Georg Wilhelm Richmann

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Richmann dies in the presence of his assistant (who survived the incident) when his apparatus is struck by lightning during one of their electrical thunderstorm experiments in Saint Petersburg. The incident caused a sensation in Europe and reinforced the opponents of the lightning rod in their conviction of the dangerousness of the new technology. The picture shows a dramatized representation of this 19th century incident.

Georg Wilhelm Richman (* July 11 . Jul / 22. July  1711 greg. In Pernau (now Pärnu , Estonia), † July 26 jul. / 6. August  1753 greg. In Saint Petersburg ) was a Baltic German physicist .


Richmann studied mathematics and physics at the Universities of Halle and Jena with Georg Erhard Hamberger before moving to Saint Petersburg in 1735, where he was the tutor of Count Ostermann's sons . In 1741 he became an associate professor for physics at the Academy of Sciences there and in 1745 a full professor as the successor to Georg Wolfgang Krafft . He also became director of their physics laboratory.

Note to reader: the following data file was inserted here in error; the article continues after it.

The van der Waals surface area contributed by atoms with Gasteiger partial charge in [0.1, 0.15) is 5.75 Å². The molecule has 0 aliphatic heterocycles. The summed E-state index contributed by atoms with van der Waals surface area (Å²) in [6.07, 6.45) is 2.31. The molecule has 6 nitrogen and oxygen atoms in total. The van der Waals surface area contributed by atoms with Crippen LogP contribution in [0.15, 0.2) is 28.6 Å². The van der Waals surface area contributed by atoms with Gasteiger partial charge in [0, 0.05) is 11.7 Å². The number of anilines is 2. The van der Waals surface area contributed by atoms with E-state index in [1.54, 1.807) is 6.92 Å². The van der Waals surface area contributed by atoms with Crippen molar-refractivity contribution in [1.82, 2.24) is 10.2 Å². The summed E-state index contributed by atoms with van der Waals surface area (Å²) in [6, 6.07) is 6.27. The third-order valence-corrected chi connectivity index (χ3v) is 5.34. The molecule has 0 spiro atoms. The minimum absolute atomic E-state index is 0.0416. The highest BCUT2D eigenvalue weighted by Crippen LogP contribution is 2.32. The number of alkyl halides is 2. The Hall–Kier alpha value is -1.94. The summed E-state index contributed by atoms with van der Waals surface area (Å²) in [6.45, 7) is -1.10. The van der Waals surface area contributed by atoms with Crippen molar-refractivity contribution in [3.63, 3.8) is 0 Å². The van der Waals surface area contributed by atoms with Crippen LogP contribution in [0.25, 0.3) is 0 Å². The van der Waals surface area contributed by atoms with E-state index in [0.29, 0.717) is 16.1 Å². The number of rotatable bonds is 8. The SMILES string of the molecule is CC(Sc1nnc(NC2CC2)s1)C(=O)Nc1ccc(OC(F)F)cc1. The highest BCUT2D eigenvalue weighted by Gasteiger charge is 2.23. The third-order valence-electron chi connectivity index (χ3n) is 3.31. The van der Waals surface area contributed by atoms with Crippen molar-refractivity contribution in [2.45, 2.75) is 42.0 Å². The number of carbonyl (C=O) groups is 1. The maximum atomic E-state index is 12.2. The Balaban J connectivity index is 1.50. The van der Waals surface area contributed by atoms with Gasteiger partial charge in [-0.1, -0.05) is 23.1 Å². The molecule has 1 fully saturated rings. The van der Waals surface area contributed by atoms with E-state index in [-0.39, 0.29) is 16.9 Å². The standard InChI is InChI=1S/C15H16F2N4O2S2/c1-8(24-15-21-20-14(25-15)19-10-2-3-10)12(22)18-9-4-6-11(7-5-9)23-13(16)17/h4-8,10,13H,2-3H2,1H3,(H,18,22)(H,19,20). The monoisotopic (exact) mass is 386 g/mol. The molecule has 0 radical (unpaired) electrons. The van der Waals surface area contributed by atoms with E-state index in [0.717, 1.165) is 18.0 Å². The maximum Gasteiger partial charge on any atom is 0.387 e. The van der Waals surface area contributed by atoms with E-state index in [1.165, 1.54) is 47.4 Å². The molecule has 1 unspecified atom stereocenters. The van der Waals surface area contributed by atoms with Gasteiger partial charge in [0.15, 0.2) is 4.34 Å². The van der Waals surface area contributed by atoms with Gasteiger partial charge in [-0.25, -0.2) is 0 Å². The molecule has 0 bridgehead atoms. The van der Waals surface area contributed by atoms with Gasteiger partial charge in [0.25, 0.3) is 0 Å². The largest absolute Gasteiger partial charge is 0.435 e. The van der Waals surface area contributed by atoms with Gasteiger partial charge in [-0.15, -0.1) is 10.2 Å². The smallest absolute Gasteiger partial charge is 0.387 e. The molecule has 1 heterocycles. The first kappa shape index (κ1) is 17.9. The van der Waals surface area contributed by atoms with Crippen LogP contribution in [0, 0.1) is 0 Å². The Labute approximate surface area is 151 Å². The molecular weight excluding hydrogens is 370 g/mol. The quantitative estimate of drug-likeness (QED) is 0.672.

Richmann researched the laws of nature that were used in refrigeration technology. The mixing rule he found experimentally became the starting point for the later discovery of specific and latent heat . Inspired by Benjamin Franklin , he and Mikhail Lomonossow researched the causes of static electricity . Richmann developed an electrometer with which he determined that the force exerted by a charged body depends not only on its mass, but also on its shape. He examined the electrical charge in the atmosphere before and during a thunderstorm with the help of an iron rod installed at his house with an electrometer installed at the end. When he tried to read the device during a thunderstorm on July 26, 1753, lightning struck the iron rod and killed him.